Imports into Iran from the UAE jumped by as much as 20% in 2006, according to the Iranian Business Council, a trade group of Iranian businessmen in Dubai, UAE. Last year, they rose 25%. “If sanctions continue…it will benefit the UAE even more,” says Hadi Motameni, the council’s president.
The banking restrictions have forced Iranian companies that previously exported and imported directly with European and Asian suppliers to open affiliates in the UAE, or to work through front companies and middlemen.
In the face of U.S. pressure, some Gulf nations, including Bahrain and the UAE, have moved to restrict ties to some Iranian businesses. They have tightened customs procedures and have put some pressure on banks. But officials are only prepared to go so far. “At the end of the day, Iran is a neighbor,” says Sheikha Lubna al Qasimi, the UAE’s minister of economy.
Tehran-based Al Qadeer Co. exports dry fruits and nuts to the rest of the Middle East and Asia. Before the banking restrictions, the company shipped directly to customers and received payments through its long-time bank, Bank Saderat. It’s one of Iran’s largest, with more than 3,000 branches.
The U.S. government alleges that Iran uses Saderat to channel funds to U.S.-designated terrorist organizations such as Hezbollah in Lebanon and Hamas in the Palestinian territories. Saderat has denied wrongdoing. Washington has prohibited American citizens from doing business with it.
Al Qadeer’s customers said they won’t do business through the bank anymore, says Mohammad Husseini, a marketing executive at the company. So now, the company ships its nuts through a middleman in Dubai. Customers send payments there. The Dubai middleman then sends the cash to Tehran using a money-transfer service. All that is expensive. The company already has jacked up pistachio prices by 30%.
“Everything has turned upside down for Iranian businesses,” Mr. Husseini says.
Entities backed by the Iranian government have found alternatives to Western companies for some state-funded projects. In the oil sector, Iran had long turned to Western companies for cash and technology. But plans by France’s Total SA and Royal Dutch Shell PLC of the Netherlands for big projects in Iran have stalled amid the sanctions and international pressure. Late last year, Tehran signed a $2 billion deal with China to develop a big oil field.
“There are countries out there that are newly industrialized,” says Hojatollah Ghanimi Fard, head of international business at Iran’s state oil company. His Tehran office is adorned with Chinese porcelain and art, gifts from recent visits to the Far East. “They have huge amounts of money” and are happy to invest in Iran, he says.
“Money runs after good projects,” says Frank Mahdavi, a U.S.-educated adviser to the chairman of Stratus Group, an Iranian conglomerate that includes construction, banking and oil interests. The group, a big government contractor, has had to establish new banking relationships and stomach higher costs. But it’s an inconvenience, not a show-stopper, executives say.
“If you have a sound, kosher project, money comes to it,” Mr. Mahdavi says.
Second and third-tier banks in places such as Pakistan are competing to provide financing to Iranians frozen out of the Western banking system, says Bijan Khajehpour, an international business consultant in Tehran. Many of these banks don’t scrutinize transactions with an eye toward reporting fishy ones to international regulators. The sanctions “are empowering a number of banks from third-world countries, and it could backfire,” Mr. Khajehpour says. “You are suddenly propelling small institutions at least into regional trade, and these transactions are opaque.”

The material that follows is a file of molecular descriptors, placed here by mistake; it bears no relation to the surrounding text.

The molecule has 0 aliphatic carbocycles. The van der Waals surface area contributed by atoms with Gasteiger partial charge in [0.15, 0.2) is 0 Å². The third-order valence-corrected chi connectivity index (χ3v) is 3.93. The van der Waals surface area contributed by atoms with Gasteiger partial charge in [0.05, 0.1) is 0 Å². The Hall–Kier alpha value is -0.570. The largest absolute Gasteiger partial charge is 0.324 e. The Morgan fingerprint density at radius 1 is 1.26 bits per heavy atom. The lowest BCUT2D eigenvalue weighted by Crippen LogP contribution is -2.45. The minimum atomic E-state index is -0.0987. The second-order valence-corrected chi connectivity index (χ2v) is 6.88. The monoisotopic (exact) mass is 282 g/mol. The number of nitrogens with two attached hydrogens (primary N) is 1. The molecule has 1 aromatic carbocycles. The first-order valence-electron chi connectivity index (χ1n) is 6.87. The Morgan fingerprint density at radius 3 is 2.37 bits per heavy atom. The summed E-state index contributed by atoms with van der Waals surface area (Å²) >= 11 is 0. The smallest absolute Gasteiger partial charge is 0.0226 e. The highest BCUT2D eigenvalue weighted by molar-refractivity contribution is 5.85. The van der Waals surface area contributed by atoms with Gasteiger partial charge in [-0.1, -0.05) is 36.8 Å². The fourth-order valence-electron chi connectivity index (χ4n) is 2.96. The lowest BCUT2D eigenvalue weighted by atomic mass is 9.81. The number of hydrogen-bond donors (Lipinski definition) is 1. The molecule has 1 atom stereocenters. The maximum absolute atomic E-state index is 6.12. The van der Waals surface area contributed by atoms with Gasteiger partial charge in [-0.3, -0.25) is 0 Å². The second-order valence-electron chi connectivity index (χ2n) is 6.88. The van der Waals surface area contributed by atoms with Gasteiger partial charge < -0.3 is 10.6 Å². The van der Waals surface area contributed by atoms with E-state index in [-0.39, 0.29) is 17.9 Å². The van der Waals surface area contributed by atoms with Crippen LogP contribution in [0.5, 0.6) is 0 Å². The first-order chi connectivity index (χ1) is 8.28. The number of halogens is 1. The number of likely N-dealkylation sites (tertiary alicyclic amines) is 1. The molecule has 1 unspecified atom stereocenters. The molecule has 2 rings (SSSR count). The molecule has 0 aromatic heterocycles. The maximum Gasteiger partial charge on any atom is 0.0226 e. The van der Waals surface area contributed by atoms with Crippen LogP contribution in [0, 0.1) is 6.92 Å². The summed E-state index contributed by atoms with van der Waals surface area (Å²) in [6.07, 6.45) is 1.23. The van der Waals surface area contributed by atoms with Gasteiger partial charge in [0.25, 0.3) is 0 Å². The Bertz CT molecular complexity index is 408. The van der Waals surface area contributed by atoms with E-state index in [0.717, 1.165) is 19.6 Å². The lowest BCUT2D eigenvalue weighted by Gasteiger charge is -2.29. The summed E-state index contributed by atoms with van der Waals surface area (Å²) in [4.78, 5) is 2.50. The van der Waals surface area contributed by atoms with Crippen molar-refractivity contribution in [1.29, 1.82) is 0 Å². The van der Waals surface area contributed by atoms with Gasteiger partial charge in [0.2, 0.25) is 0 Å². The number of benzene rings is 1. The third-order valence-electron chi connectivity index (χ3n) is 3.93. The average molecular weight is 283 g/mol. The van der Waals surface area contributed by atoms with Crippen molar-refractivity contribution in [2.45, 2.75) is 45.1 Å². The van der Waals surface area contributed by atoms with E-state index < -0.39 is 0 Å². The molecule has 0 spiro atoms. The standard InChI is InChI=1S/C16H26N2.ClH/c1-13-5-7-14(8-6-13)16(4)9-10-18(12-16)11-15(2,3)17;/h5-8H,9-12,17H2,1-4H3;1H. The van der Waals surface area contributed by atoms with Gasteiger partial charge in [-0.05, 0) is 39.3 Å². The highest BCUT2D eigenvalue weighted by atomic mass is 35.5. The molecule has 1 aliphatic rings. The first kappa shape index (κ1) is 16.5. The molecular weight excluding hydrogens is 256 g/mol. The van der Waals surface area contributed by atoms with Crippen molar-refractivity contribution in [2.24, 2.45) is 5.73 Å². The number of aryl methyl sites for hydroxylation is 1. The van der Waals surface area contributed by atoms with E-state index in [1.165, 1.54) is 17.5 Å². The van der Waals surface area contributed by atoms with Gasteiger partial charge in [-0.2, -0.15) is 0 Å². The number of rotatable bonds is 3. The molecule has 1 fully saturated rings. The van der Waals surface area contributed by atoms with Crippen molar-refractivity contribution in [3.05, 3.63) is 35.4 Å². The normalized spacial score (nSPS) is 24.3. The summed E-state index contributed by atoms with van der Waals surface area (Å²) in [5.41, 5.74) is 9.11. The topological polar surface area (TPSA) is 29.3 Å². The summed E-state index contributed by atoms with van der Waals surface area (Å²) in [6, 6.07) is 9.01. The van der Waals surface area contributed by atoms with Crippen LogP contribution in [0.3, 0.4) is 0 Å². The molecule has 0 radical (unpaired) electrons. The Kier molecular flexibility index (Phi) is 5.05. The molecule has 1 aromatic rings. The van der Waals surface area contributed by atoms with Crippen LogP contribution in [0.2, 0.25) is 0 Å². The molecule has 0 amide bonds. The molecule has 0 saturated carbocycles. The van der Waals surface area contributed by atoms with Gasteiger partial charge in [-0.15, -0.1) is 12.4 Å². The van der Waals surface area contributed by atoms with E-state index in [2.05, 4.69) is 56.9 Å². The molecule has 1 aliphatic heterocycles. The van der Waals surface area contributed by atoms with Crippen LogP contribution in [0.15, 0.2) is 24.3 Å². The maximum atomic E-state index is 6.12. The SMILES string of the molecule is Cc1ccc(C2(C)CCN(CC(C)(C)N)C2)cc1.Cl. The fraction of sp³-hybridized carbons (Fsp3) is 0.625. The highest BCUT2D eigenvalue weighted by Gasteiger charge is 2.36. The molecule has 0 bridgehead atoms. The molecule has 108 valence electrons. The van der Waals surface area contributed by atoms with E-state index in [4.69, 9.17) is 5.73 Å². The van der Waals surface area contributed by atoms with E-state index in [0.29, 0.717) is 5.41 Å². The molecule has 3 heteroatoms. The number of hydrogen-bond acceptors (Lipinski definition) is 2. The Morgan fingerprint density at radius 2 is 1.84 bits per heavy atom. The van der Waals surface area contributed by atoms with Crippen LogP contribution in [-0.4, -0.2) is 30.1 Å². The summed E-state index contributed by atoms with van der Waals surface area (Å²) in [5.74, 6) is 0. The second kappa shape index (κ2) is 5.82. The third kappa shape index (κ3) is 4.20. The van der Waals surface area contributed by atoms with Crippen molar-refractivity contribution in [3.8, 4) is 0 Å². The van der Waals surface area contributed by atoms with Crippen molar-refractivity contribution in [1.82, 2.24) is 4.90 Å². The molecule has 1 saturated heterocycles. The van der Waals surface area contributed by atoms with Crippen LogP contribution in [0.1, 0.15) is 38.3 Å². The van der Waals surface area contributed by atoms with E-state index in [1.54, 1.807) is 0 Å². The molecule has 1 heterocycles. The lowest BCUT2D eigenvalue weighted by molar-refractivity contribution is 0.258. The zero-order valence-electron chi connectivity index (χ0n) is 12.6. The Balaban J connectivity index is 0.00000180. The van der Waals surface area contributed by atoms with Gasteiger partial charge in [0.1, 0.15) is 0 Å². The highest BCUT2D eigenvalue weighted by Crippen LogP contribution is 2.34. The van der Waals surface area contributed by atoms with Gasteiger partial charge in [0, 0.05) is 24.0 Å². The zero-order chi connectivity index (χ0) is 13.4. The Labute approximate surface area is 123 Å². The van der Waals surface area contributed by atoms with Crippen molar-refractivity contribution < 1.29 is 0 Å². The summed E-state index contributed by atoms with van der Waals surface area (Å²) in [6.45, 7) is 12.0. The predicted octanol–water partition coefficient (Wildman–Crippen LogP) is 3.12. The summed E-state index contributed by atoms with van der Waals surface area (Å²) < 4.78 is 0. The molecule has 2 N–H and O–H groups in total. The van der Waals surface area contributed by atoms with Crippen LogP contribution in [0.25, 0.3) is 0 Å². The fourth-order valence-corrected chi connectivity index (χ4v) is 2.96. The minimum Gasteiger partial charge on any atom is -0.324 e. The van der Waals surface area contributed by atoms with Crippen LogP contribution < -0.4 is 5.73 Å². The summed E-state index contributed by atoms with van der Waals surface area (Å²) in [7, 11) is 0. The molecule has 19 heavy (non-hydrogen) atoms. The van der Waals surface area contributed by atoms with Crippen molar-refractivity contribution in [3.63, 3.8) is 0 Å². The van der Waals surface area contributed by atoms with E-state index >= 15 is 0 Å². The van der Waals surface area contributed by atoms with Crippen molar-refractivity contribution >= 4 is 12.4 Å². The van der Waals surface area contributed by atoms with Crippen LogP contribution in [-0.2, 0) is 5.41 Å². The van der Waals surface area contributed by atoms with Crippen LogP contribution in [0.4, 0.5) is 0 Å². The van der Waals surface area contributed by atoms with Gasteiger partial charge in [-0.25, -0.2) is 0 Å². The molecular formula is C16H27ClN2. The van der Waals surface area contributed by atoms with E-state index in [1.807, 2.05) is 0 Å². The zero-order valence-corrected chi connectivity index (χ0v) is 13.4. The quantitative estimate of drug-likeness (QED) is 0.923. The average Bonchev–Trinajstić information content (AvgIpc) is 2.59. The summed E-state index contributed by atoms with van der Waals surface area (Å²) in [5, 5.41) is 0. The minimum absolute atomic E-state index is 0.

To move money in and out of Iran, businesses increasingly are turning to informal money transfers and cash couriers. Money-laundering experts say that makes transactions difficult to trace.
The owner of an electronics-goods store in affluent North Tehran, who asked to be identified only by his first name, Borhan, recently stopped using bank-to-bank wire transfers to pay for goods because of the restrictions. U.S. companies can’t ship most products into Iran. Borhan says he orders iPod accessories online from Griffin Technology in Nashville, Tenn., and has them shipped to a middleman — a UAE-registered company in Dubai that operates out of a post-office box.
Paying the Middleman
A typical $10,000 order, packed in 10 boxes, costs as much as $800 to ship to Dubai, he says. He pays another $500 to the middleman to unpack the goods in Dubai and reship them to Tehran. To pay for the shipment, he says, he gives cash to an acquaintance in Tehran who sends the money to his brother in Dubai through an informal money-transfer service, or “hawala.” The brother then pays the middleman.
Commissions for the middlemen and for the hawala transfer come out to about $1,000. The payment system takes three days, instead of the 12 hours a bank-to-bank transfer would take. (A spokeswoman for Griffin says it is “unable to control where products end up in the marketplace.”)
Hawala brokers are largely unregulated merchants who arrange with counterparts in other countries to deliver money across borders quickly, usually for a fee. Such brokers are used across the developing world, mostly to handle remittances payments from expatriate workers to families back home.
As Iranians use hawala more, it has become more difficult for regulators in the region to track suspicious transactions, says Terry Douglas, a former compliance officer in London for the United Bank of Kuwait and now an anti-money-laundering consultant.
Majid Jalali, a carpet seller at Tehran’s sprawling covered bazaar, now lets customers walk out of his shop with his handwoven wool and silk pieces — worth between $100 and $800 apiece — without any money changing hands. Foreigners can’t wire money into his account anymore, he says. So he tells them to take the carpets and send the money to his sister in Canada. He’s been stiffed twice so far. A bigger problem: European and Asian businessmen aren’t coming by anymore.
“At this time, people don’t come to Iran,” he says. “I haven’t had a customer in a month.”